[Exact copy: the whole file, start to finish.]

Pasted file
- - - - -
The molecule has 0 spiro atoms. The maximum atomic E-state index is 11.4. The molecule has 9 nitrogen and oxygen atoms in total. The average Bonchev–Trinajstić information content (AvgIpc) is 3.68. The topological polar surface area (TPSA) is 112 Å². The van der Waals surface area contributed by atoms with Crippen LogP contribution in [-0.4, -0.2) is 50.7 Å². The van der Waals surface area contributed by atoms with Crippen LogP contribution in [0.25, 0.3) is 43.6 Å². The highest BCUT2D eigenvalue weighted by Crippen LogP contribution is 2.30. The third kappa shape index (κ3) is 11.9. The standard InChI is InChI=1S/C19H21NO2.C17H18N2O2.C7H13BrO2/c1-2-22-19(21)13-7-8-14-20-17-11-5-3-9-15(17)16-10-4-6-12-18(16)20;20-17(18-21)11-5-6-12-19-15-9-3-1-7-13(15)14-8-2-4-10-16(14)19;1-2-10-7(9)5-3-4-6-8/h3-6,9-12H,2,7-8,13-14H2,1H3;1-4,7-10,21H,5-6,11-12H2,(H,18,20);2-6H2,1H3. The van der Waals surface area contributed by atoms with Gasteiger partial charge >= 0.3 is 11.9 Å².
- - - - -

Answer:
The molecule has 0 spiro atoms. The maximum atomic E-state index is 11.4. The molecule has 9 nitrogen and oxygen atoms in total. The average Bonchev–Trinajstić information content (AvgIpc) is 3.68. The topological polar surface area (TPSA) is 112 Å². The van der Waals surface area contributed by atoms with Crippen LogP contribution in [-0.4, -0.2) is 50.7 Å². The van der Waals surface area contributed by atoms with Crippen LogP contribution in [0.25, 0.3) is 43.6 Å². The highest BCUT2D eigenvalue weighted by Crippen LogP contribution is 2.30. The third kappa shape index (κ3) is 11.9. The standard InChI is InChI=1S/C19H21NO2.C17H18N2O2.C7H13BrO2/c1-2-22-19(21)13-7-8-14-20-17-11-5-3-9-15(17)16-10-4-6-12-18(16)20;20-17(18-21)11-5-6-12-19-15-9-3-1-7-13(15)14-8-2-4-10-16(14)19;1-2-10-7(9)5-3-4-6-8/h3-6,9-12H,2,7-8,13-14H2,1H3;1-4,7-10,21H,5-6,11-12H2,(H,18,20);2-6H2,1H3. The van der Waals surface area contributed by atoms with Gasteiger partial charge >= 0.3 is 11.9 Å².